The long-term objective of this project is to understand the molecular mechanisms involved in the regulation of tumor suppressor p53. Upon DNA damage, p53 functions as a transcriptional factor and induces growth arrest or apoptosis. The p53 protein stability and activity are modulated mainly through post-translational modifications. We uncovered that p53 is phosphorylated at Thr55 by TAF1 and this phosphorylation promotes proteasome-mediated degradation of p53. TAF1 is the largest subunit of transcription factor TFIID and is also a cell cycle regulatory protein important for progression through the G1 phase. Thr55 phosphorylation contributes to TAF1-induced cell G1 progression. As a transcription factor, however, TAF1 also contributes to p53-mediated transcriptional activation. Upon DNA damage, K373/K382 diacetyl-p53 directly interacts with the double-bromodomain of TAF1 and recruits TAF1 to p21 promoter independent of other subunits of TFIID, leading to p21 activation. To understand the interplay between p53 and TAF1, we found that TAF1 phosphorylates p53 at Thr55 on the p21 promoter and inhibits p53-mediated transcription. These results led us to propose that, presumably at a later time after DNA damage, TAF1 marks p53 for inactivation via Thr55 phosphorylation, thus turning off of p53-mediated transcription. For this competitive renewal, we seek funding to continue our analysis of the interplay between p53 and TAF1. In particular, the first specific aim continues to investigate the role of the diacetyl-p53/TAF1 double-bromodomain interaction in recruitment of TFIID to p21 promoter. The second specific aim explores the molecular switches for Thr55 phosphorylation on the p21 promoter upon DNA damage and defines the mechanisms underlying the turning off of p53-mediated transcription. The third specific aim studies the requirement of TAF1 double-bromodomain in gene expression genome wide and in p53-mediated transcription upon DNA damage.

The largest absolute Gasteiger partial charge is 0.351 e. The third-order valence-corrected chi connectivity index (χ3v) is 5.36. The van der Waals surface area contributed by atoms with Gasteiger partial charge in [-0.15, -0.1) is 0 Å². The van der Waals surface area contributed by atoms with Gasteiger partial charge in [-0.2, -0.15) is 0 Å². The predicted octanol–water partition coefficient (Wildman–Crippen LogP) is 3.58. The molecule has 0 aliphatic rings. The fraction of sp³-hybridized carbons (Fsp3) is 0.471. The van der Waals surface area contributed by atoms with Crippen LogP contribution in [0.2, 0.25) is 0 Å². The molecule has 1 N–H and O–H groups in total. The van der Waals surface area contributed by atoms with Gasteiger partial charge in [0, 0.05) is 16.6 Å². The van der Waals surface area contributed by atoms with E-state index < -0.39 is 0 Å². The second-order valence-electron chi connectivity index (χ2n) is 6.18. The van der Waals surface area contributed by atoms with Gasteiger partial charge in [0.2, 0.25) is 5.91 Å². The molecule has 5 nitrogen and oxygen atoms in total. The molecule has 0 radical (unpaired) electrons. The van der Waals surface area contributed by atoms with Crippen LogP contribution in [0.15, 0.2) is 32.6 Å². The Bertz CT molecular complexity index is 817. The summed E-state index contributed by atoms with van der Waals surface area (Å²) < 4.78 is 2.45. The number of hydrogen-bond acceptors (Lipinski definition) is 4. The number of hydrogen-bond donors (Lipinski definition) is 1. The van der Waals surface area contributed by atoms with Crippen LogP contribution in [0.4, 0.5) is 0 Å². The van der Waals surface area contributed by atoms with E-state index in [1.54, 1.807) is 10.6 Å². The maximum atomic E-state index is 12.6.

Agency
National Institute of Health (NIH)
Institute
National Cancer Institute (NCI)
Type
Research Project (R01)
Project #
5R01CA075180-15
Application #
8256538
Study Section
Molecular Genetics A Study Section (MGA)
Program Officer
Johnson, Ronald L
Project Start
1997-07-15
Project End
2014-04-30
Budget Start
2012-05-01
Budget End
2014-04-30
Support Year
15
Fiscal Year
2012
Total Cost
$301,913
Indirect Cost
$100,638
Name
University of California Riverside
Department
Biochemistry
Type
Schools of Earth Sciences/Natur
DUNS #
627797426
City
Riverside
State
CA
Country
United States
Zip Code
92521
Wu, Yong; Lin, Joy C; Piluso, Landon G et al. (2014) Phosphorylation of p53 by TAF1 inactivates p53-dependent transcription in the DNA damage response. Mol Cell 53:63-74
Nobumori, Yumiko; Shouse, Geoffrey P; Wu, Yong et al. (2013) B56ýý tumor-associated mutations provide new mechanisms for B56ýý-PP2A tumor suppressor activity. Mol Cancer Res 11:995-1003
Shouse, G P; Nobumori, Y; Liu, X (2010) A B56gamma mutation in lung cancer disrupts the p53-dependent tumor-suppressor function of protein phosphatase 2A. Oncogene 29:3933-41
Maeda, Yutaka; Hwang-Verslues, Wendy W; Wei, Gang et al. (2006) Tumour suppressor p53 down-regulates the expression of the human hepatocyte nuclear factor 4alpha (HNF4alpha) gene. Biochem J 400:303-13